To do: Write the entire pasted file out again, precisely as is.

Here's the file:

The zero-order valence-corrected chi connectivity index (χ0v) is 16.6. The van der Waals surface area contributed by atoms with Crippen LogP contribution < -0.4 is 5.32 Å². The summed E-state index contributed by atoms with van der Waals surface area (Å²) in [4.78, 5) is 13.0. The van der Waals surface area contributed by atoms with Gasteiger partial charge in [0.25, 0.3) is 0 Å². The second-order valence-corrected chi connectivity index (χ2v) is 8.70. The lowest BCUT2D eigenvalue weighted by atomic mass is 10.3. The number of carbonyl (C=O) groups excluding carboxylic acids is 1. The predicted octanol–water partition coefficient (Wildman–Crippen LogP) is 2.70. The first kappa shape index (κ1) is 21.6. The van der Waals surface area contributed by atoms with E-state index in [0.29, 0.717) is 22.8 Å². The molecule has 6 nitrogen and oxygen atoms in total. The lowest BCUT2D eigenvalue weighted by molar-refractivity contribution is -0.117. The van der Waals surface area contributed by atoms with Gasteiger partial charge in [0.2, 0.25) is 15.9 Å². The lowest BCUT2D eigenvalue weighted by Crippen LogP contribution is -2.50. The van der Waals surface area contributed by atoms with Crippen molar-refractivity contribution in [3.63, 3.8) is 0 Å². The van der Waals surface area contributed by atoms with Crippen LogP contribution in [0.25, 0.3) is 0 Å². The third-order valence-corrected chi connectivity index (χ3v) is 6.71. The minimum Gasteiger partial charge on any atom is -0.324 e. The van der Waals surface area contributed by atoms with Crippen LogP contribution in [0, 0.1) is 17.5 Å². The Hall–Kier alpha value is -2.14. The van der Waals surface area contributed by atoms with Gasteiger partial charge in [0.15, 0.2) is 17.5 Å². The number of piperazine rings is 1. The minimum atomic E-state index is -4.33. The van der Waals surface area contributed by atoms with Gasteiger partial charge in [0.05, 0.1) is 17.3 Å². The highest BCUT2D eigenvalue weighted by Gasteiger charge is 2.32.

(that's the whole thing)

The zero-order valence-corrected chi connectivity index (χ0v) is 16.6. The van der Waals surface area contributed by atoms with Crippen LogP contribution < -0.4 is 5.32 Å². The summed E-state index contributed by atoms with van der Waals surface area (Å²) in [4.78, 5) is 13.0. The van der Waals surface area contributed by atoms with Gasteiger partial charge in [0.25, 0.3) is 0 Å². The second-order valence-corrected chi connectivity index (χ2v) is 8.70. The lowest BCUT2D eigenvalue weighted by atomic mass is 10.3. The number of carbonyl (C=O) groups excluding carboxylic acids is 1. The predicted octanol–water partition coefficient (Wildman–Crippen LogP) is 2.70. The first kappa shape index (κ1) is 21.6. The van der Waals surface area contributed by atoms with E-state index in [0.29, 0.717) is 22.8 Å². The molecule has 6 nitrogen and oxygen atoms in total. The lowest BCUT2D eigenvalue weighted by molar-refractivity contribution is -0.117. The van der Waals surface area contributed by atoms with Gasteiger partial charge in [0.2, 0.25) is 15.9 Å². The lowest BCUT2D eigenvalue weighted by Crippen LogP contribution is -2.50. The van der Waals surface area contributed by atoms with Crippen molar-refractivity contribution in [3.63, 3.8) is 0 Å². The van der Waals surface area contributed by atoms with Crippen LogP contribution in [0.25, 0.3) is 0 Å². The third-order valence-corrected chi connectivity index (χ3v) is 6.71. The minimum Gasteiger partial charge on any atom is -0.324 e. The van der Waals surface area contributed by atoms with Crippen LogP contribution in [0, 0.1) is 17.5 Å². The Hall–Kier alpha value is -2.14. The van der Waals surface area contributed by atoms with Gasteiger partial charge in [0.15, 0.2) is 17.5 Å². The number of piperazine rings is 1. The minimum atomic E-state index is -4.33. The van der Waals surface area contributed by atoms with Gasteiger partial charge in [0.05, 0.1) is 17.3 Å². The highest BCUT2D eigenvalue weighted by Gasteiger charge is 2.32.